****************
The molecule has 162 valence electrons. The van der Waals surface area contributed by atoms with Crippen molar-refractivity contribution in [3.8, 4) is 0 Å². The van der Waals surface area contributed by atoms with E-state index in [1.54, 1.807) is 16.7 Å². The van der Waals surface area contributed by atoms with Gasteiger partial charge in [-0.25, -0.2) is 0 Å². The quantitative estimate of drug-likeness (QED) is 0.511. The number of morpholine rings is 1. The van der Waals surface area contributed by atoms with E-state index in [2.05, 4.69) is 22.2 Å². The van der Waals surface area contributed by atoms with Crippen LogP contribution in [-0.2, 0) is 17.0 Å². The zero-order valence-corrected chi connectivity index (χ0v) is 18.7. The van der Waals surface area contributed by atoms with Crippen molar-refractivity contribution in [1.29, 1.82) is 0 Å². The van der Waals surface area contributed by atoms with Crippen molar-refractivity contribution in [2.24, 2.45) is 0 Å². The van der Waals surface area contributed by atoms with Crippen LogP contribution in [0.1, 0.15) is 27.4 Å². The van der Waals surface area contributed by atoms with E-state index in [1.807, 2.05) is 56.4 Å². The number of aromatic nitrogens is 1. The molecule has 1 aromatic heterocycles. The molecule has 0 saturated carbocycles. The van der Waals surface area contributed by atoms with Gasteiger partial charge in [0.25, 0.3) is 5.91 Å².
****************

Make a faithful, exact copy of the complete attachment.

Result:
The molecule has 162 valence electrons. The van der Waals surface area contributed by atoms with Crippen molar-refractivity contribution in [3.8, 4) is 0 Å². The van der Waals surface area contributed by atoms with E-state index in [1.54, 1.807) is 16.7 Å². The van der Waals surface area contributed by atoms with Gasteiger partial charge in [-0.25, -0.2) is 0 Å². The quantitative estimate of drug-likeness (QED) is 0.511. The number of morpholine rings is 1. The van der Waals surface area contributed by atoms with E-state index in [2.05, 4.69) is 22.2 Å². The van der Waals surface area contributed by atoms with Crippen LogP contribution in [-0.2, 0) is 17.0 Å². The zero-order valence-corrected chi connectivity index (χ0v) is 18.7. The van der Waals surface area contributed by atoms with Crippen molar-refractivity contribution in [1.29, 1.82) is 0 Å². The van der Waals surface area contributed by atoms with Crippen molar-refractivity contribution in [2.24, 2.45) is 0 Å². The van der Waals surface area contributed by atoms with Crippen LogP contribution in [0.1, 0.15) is 27.4 Å². The van der Waals surface area contributed by atoms with E-state index in [1.807, 2.05) is 56.4 Å². The number of aromatic nitrogens is 1. The molecule has 1 aromatic heterocycles. The molecule has 0 saturated carbocycles. The van der Waals surface area contributed by atoms with Gasteiger partial charge in [0.25, 0.3) is 5.91 Å².